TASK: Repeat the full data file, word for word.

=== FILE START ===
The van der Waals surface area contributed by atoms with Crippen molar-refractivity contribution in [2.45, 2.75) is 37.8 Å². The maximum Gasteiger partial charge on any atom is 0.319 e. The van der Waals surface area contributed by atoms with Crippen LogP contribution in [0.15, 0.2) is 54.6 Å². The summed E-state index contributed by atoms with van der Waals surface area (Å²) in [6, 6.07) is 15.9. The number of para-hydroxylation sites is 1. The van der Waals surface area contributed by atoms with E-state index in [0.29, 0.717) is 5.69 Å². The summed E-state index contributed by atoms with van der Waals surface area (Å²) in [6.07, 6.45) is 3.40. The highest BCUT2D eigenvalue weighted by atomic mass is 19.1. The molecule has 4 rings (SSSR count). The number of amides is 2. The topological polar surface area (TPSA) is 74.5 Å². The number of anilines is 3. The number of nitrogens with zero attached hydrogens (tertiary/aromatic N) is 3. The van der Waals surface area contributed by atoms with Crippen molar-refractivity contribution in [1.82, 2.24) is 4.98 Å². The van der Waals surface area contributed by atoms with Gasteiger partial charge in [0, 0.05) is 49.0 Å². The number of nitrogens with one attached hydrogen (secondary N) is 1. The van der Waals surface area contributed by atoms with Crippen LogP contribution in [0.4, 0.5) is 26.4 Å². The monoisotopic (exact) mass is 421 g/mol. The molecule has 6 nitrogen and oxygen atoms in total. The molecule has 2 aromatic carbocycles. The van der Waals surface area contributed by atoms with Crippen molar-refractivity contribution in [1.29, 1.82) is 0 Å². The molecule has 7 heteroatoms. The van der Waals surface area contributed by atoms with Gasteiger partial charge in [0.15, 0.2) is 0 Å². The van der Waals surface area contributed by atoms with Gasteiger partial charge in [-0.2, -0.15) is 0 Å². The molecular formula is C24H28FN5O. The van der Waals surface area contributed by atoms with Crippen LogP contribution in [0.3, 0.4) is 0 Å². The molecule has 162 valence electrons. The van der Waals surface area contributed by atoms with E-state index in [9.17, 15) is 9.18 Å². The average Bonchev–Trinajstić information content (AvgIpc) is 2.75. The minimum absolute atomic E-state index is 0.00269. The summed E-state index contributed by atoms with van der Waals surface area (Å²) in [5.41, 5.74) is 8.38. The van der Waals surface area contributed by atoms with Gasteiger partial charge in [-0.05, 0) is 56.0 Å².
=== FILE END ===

The van der Waals surface area contributed by atoms with Crippen molar-refractivity contribution in [2.45, 2.75) is 37.8 Å². The maximum Gasteiger partial charge on any atom is 0.319 e. The van der Waals surface area contributed by atoms with Crippen LogP contribution in [0.15, 0.2) is 54.6 Å². The summed E-state index contributed by atoms with van der Waals surface area (Å²) in [6, 6.07) is 15.9. The number of para-hydroxylation sites is 1. The van der Waals surface area contributed by atoms with E-state index in [0.29, 0.717) is 5.69 Å². The summed E-state index contributed by atoms with van der Waals surface area (Å²) in [6.07, 6.45) is 3.40. The highest BCUT2D eigenvalue weighted by atomic mass is 19.1. The molecule has 4 rings (SSSR count). The number of amides is 2. The topological polar surface area (TPSA) is 74.5 Å². The number of anilines is 3. The number of nitrogens with zero attached hydrogens (tertiary/aromatic N) is 3. The van der Waals surface area contributed by atoms with Crippen molar-refractivity contribution in [1.82, 2.24) is 4.98 Å². The van der Waals surface area contributed by atoms with Gasteiger partial charge in [0, 0.05) is 49.0 Å². The number of nitrogens with one attached hydrogen (secondary N) is 1. The van der Waals surface area contributed by atoms with Crippen LogP contribution in [0.4, 0.5) is 26.4 Å². The monoisotopic (exact) mass is 421 g/mol. The molecule has 6 nitrogen and oxygen atoms in total. The molecule has 2 aromatic carbocycles. The van der Waals surface area contributed by atoms with Crippen molar-refractivity contribution in [1.29, 1.82) is 0 Å². The molecule has 7 heteroatoms. The van der Waals surface area contributed by atoms with Gasteiger partial charge in [0.15, 0.2) is 0 Å². The van der Waals surface area contributed by atoms with Gasteiger partial charge in [-0.2, -0.15) is 0 Å². The molecular formula is C24H28FN5O. The van der Waals surface area contributed by atoms with Crippen LogP contribution in [0.3, 0.4) is 0 Å². The molecule has 162 valence electrons. The van der Waals surface area contributed by atoms with E-state index in [9.17, 15) is 9.18 Å². The average Bonchev–Trinajstić information content (AvgIpc) is 2.75. The minimum absolute atomic E-state index is 0.00269. The summed E-state index contributed by atoms with van der Waals surface area (Å²) in [5.41, 5.74) is 8.38. The van der Waals surface area contributed by atoms with Gasteiger partial charge in [-0.05, 0) is 56.0 Å².